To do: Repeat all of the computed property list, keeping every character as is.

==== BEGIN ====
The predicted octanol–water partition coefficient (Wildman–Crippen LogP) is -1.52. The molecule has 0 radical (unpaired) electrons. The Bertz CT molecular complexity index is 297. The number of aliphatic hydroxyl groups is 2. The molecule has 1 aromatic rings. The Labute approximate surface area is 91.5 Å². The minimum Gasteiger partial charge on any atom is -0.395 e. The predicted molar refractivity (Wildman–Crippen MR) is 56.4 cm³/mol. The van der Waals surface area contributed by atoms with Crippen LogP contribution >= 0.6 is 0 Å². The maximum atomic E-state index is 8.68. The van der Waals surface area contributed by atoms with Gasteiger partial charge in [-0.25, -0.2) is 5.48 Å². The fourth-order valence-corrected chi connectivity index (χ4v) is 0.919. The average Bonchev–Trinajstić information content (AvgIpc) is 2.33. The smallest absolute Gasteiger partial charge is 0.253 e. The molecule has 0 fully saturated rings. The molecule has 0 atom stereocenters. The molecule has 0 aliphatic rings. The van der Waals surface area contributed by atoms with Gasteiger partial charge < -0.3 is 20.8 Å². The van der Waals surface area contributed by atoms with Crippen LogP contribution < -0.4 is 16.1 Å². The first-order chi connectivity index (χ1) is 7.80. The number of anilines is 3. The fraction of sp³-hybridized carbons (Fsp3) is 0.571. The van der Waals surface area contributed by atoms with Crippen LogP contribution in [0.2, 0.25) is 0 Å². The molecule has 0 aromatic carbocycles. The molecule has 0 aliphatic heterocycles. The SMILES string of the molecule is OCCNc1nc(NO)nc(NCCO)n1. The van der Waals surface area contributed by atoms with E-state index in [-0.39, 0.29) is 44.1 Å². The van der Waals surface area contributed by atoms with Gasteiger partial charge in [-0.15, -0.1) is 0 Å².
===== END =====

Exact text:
The predicted octanol–water partition coefficient (Wildman–Crippen LogP) is -1.52. The molecule has 0 radical (unpaired) electrons. The Bertz CT molecular complexity index is 297. The number of aliphatic hydroxyl groups is 2. The molecule has 1 aromatic rings. The Labute approximate surface area is 91.5 Å². The minimum Gasteiger partial charge on any atom is -0.395 e. The predicted molar refractivity (Wildman–Crippen MR) is 56.4 cm³/mol. The van der Waals surface area contributed by atoms with Crippen LogP contribution >= 0.6 is 0 Å². The maximum atomic E-state index is 8.68. The van der Waals surface area contributed by atoms with Gasteiger partial charge in [-0.25, -0.2) is 5.48 Å². The fourth-order valence-corrected chi connectivity index (χ4v) is 0.919. The average Bonchev–Trinajstić information content (AvgIpc) is 2.33. The smallest absolute Gasteiger partial charge is 0.253 e. The molecule has 0 fully saturated rings. The molecule has 0 atom stereocenters. The molecule has 0 aliphatic rings. The van der Waals surface area contributed by atoms with Gasteiger partial charge < -0.3 is 20.8 Å². The van der Waals surface area contributed by atoms with Crippen LogP contribution < -0.4 is 16.1 Å². The first-order chi connectivity index (χ1) is 7.80. The number of anilines is 3. The fraction of sp³-hybridized carbons (Fsp3) is 0.571. The van der Waals surface area contributed by atoms with Crippen LogP contribution in [0.2, 0.25) is 0 Å². The molecule has 0 aromatic carbocycles. The molecule has 0 aliphatic heterocycles. The SMILES string of the molecule is OCCNc1nc(NO)nc(NCCO)n1. The van der Waals surface area contributed by atoms with E-state index in [-0.39, 0.29) is 44.1 Å². The van der Waals surface area contributed by atoms with Gasteiger partial charge in [-0.15, -0.1) is 0 Å².